A Home Office plan to house more than 500 people seeking asylum on a giant barge in Dorset is facing serious reservations from the local police commissioner and council leader, both of whom are Conservatives.
Councillors have told the Guardian that the department has failed to adequately respond to dozens of detailed questions about plans to place a barge containing 506 male asylum seekers in Portland Port from next month.
They are demanding to know the security provisions to keep asylum seekers safe from attacks; the background checks on those who will be housed on the barge; the health and waste provisions for those living on the barge; and are demanding extra resources to pay for local services.
Dorset council is still considering launching legal action to stop the barge from arriving in late June.
Home Office officials were dispatched to the area on Wednesday after questions were raised over the safety of both the asylum seekers and local residents.
They were due to meet Dorset councillors on Wednesday afternoon and Portland councillors on Thursday.
The Guardian disclosed on Monday that the government was seeking more redundant cruise ships, ferries and barges to house asylum seekers in ports around the country, with Merseyside expected to be next in line as ministers struggle to get to grips with the asylum backlog.
Home Office insiders have conceded that they may have to find more hotels to house people – despite pressure from Conservative backbench MPs – after failing to locate 10,000 spaces in military camps, disused prisons and large vessels as hoped.
In a joint statement, Dorset council and Dorset police set out their shared position on the Home Office’s plans.
David Sidwick, the police and crime commissioner, said he had lobbied the home secretary, Suella Braverman, and Home Office minister Chris Philp for extra funding to cover extra security around the perimeter of the port.
“I will continue to push the government to fully fund the necessary security requirements brought about by the decision they have made to site this barge here in our county,” he said.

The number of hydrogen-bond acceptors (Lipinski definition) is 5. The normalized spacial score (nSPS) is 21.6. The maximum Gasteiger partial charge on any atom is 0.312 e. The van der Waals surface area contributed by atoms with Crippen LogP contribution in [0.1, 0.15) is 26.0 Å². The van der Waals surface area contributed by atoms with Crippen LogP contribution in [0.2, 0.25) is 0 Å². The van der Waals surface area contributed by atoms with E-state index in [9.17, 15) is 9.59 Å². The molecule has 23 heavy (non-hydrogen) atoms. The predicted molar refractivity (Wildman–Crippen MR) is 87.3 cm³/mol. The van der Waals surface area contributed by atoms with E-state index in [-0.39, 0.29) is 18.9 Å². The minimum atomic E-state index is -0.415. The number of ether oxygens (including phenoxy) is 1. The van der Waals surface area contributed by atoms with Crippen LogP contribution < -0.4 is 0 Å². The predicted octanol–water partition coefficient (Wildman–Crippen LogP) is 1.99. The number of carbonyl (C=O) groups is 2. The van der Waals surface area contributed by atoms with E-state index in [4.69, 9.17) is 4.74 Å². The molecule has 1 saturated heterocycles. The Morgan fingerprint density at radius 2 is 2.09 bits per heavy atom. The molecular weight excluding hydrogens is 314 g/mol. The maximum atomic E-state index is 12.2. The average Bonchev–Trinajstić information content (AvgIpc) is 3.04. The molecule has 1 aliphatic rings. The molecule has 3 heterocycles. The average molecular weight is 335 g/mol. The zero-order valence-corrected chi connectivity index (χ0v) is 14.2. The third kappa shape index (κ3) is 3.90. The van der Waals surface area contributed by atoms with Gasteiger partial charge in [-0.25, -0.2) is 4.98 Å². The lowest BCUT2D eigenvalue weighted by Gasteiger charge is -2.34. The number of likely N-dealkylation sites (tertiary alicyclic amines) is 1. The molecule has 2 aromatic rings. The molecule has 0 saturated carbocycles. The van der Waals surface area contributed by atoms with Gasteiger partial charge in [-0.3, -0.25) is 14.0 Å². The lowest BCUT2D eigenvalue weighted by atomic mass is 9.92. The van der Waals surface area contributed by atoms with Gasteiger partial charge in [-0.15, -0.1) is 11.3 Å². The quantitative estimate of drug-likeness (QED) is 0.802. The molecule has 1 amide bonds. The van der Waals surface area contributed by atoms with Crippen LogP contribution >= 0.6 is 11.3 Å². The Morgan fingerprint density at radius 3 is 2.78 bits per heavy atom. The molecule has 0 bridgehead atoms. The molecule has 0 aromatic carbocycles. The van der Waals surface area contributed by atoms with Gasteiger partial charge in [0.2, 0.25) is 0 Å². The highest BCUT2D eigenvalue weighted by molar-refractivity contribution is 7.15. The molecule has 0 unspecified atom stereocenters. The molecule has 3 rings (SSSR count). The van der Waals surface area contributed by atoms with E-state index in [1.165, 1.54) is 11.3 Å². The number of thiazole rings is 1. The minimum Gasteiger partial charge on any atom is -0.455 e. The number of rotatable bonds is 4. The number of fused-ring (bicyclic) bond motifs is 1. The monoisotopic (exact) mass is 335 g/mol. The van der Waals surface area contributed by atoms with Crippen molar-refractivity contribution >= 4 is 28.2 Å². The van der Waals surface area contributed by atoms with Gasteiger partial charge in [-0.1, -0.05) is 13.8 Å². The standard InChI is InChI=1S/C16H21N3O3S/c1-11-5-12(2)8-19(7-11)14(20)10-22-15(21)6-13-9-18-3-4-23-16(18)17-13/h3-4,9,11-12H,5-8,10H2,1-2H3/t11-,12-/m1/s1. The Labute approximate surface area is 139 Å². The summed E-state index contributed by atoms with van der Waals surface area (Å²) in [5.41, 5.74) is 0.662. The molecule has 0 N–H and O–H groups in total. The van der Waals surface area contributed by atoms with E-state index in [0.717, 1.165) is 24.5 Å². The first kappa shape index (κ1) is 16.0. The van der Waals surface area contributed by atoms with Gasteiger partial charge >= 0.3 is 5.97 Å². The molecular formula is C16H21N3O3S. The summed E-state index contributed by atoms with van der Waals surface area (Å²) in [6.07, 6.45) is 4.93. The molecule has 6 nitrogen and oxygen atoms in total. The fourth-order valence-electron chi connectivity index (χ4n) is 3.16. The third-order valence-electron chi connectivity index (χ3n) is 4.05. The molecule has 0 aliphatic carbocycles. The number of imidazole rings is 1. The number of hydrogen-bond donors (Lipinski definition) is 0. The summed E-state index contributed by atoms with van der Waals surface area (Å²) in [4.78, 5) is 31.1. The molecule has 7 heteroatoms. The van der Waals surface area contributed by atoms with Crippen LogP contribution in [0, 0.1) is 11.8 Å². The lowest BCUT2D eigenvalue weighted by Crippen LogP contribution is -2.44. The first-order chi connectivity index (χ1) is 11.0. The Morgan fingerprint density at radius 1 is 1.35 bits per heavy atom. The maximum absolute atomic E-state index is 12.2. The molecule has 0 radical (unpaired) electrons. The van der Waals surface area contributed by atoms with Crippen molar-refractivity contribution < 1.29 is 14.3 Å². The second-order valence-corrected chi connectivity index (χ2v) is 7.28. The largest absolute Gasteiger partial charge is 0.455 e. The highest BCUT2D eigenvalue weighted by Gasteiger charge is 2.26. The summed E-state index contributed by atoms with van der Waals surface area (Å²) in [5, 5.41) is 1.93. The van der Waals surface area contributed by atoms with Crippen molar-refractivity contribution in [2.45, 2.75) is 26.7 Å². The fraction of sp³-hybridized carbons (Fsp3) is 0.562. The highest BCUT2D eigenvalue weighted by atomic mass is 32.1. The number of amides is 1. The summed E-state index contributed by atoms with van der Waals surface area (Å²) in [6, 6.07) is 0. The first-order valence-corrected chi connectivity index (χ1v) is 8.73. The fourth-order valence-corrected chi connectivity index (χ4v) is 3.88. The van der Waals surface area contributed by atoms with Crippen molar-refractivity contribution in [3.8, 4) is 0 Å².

Spencer Flower, the leader of Dorset council, said the council remained opposed to the proposals.
“However, like all local agencies, we have statutory responsibilities to fulfil and collectively we want to ensure robust arrangements are in place if this goes ahead.
“We still have unanswered questions which we are waiting for the Home Office and the barge operator to respond to.”
Pete Roper, the mayor of Portland, said there had been little information from the Home Office, whose officials he was is due to meet on Thursday.
“We are completely in the dark. We are hoping to find out what is going on when we meet,” he said.
“We need to know what security checks asylum seekers will have been through when they arrive.
“And we need to know what the security provisions will be to protect the port, which has a single entrance and exit point. The barge might attract protests from far-right groups from outside the local area.”
The giant barge, which was built to hold about 220 people, is expected to arrive in the UK this week to be refitted before being moved to Dorset in late June.
It has no engine so it is being towed from Italy to England by an Italian-flagged tugboat.
A Home Office spokesperson said: “We have been clear that the use of hotels to house asylum seekers is unacceptable – there are currently more than 51,000 asylum seekers in hotels costing the UK taxpayer £6m a day.
“We have to use alternative accommodation options, as our European neighbours are doing – including the use of barges and ferries to save the British taxpayer money.”